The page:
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Check Point Software: Should You Buy The Dip?

Jurijs Sibikins profile picture
Jurijs Sibikins


  • Check Point has recently reported fairly good earnings results for 2017.
  • The buyback program along with the growth of retained earnings will make sure that Check Point’s business stays afloat.
  • I believe that Check Point shares are trading around their fair value and do not recommend acquiring them at the current price.

Let's start with analyzing Check Point's (NASDAQ:CHKP) annual reports provided by the company over the recent years. Over the past year, revenue grew to 7% YOY amounting to $1,855 million. The active demand for the company's products designed for small and medium-sized businesses as well as increased revenues from subscription served as the growth drivers. According to GAAP, the net profit in 2017 grew by 6.5% YOY amounting to $803 million. Earnings per diluted share increased by 15% amounting to $4.82. Check Point's management also provided projections for the entire year 2018. The company expects the annual adjusted profit of $5.50-5.90 per share at the revenue of $1.9-2.0 billion.

If you look at the long-term indicators, you'll notice that the company is developing: its revenue increases steadily, its net income grows each year, while its operating margin remains stable and the highest in the industry.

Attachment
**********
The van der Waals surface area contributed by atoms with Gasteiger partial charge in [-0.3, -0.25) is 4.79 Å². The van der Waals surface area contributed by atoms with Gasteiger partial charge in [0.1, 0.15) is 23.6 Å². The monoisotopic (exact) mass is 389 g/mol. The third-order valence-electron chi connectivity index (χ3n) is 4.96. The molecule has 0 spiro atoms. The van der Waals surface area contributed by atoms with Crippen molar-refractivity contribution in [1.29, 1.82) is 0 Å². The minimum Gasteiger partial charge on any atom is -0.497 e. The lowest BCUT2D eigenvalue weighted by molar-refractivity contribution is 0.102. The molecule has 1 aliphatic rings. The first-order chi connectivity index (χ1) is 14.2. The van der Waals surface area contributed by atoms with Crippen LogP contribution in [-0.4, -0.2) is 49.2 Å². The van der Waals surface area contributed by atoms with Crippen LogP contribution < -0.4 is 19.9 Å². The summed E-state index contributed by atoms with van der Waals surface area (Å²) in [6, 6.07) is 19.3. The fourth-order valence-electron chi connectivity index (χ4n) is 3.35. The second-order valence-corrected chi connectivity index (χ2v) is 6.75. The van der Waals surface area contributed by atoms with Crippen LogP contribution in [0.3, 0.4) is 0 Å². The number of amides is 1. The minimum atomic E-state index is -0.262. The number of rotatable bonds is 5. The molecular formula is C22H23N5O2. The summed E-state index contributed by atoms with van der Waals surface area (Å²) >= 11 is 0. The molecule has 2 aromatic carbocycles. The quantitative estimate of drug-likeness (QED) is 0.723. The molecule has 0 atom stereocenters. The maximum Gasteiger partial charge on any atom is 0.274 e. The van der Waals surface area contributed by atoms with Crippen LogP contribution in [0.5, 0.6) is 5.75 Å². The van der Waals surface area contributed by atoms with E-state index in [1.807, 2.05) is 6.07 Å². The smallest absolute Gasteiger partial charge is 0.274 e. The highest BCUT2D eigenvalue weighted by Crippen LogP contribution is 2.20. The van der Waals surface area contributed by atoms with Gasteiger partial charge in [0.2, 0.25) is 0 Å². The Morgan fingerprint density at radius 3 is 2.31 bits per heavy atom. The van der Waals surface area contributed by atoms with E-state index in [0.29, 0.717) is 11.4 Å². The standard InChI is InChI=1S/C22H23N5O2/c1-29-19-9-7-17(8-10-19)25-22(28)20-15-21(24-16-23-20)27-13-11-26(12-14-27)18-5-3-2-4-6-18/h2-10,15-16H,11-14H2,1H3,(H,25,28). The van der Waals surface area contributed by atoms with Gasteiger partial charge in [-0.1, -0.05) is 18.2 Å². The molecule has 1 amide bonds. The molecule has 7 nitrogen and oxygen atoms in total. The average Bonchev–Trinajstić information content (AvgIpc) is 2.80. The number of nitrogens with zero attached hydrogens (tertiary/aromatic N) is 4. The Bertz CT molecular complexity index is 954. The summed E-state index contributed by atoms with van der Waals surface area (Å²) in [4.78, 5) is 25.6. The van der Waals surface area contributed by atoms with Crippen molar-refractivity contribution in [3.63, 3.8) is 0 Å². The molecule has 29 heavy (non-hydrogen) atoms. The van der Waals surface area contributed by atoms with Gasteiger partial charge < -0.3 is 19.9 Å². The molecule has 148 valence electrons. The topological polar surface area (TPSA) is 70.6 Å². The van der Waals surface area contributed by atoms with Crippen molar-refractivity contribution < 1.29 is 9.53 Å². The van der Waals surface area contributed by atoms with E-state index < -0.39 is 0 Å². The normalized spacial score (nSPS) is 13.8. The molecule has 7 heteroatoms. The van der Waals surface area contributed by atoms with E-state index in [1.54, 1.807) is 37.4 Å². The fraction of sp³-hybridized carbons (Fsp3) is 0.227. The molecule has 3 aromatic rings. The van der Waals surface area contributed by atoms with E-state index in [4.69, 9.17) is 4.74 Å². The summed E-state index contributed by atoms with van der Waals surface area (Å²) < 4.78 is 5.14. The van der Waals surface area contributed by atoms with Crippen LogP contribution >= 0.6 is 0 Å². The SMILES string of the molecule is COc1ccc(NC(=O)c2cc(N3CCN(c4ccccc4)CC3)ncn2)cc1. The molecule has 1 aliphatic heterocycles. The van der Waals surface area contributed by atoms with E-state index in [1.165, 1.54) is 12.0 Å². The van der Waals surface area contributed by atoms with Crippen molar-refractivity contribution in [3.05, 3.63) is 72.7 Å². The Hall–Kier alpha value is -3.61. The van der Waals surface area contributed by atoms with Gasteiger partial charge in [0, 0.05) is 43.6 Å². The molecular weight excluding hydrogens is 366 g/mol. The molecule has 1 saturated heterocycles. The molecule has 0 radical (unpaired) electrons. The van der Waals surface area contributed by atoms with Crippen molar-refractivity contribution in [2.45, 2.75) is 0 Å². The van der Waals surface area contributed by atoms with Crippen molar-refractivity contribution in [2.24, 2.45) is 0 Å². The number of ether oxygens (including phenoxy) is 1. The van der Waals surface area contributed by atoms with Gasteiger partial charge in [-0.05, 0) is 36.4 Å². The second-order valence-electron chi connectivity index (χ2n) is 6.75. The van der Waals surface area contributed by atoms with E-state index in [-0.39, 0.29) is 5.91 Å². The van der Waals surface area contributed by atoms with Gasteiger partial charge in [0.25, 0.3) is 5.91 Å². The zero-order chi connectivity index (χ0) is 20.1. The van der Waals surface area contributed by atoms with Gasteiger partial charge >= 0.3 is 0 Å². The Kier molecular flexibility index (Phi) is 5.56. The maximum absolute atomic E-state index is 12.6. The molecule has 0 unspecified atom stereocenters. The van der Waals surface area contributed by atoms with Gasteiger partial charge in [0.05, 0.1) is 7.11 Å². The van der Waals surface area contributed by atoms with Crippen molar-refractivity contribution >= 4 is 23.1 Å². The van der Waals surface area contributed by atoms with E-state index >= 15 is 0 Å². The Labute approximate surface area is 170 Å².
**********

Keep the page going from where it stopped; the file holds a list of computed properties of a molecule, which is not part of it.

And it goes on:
(source: company reports)

In addition, there is a positive trend related to the retained earnings indicator. In recent years, both cash and cash equivalents of the company have remained stable and retained earnings have been steadily growing. The growth of retained earnings increases the financial stability of the company, revealing the source for its further development.

(source: company reports)

Sustainable financial performance allows the company to reward its investors through the buyback program. As you can see in the graph, the amount the company spends on these programs almost equals the operational cash flow. As you know, shares buyback program reduces the number of existing shares, increasing earnings per share (EPS) of a company.

Last year, Check Point approved the new buyback program, under which the company will spend $250 million per quarter over the next four quarters to repurchase its own shares. It means that the company wants to demonstrate its investors that its shares are undervalued, and it

This article was written by

Jurijs Sibikins profile picture
I'm a beginner in the field of financial analysis and I use different popular valuation techniques, such as calculating discounted cash flow to find out the fair value of the targeted company. I look for growth in the different US market sectors and invest in the businesses that are driven by the trends of the future. I hold BA in Economics from the Stockholm School of Economics in Riga.

Analyst’s Disclosure: I/we have no positions in any stocks mentioned, and no plans to initiate any positions within the next 72 hours. I wrote this article myself, and it expresses my own opinions. I am not receiving compensation for it (other than from Seeking Alpha). I have no business relationship with any company whose stock is mentioned in this article.

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Comments (1)

Charlie's Munger profile picture
I have a starter position in CHKP, will buy more lower. Forever stock?
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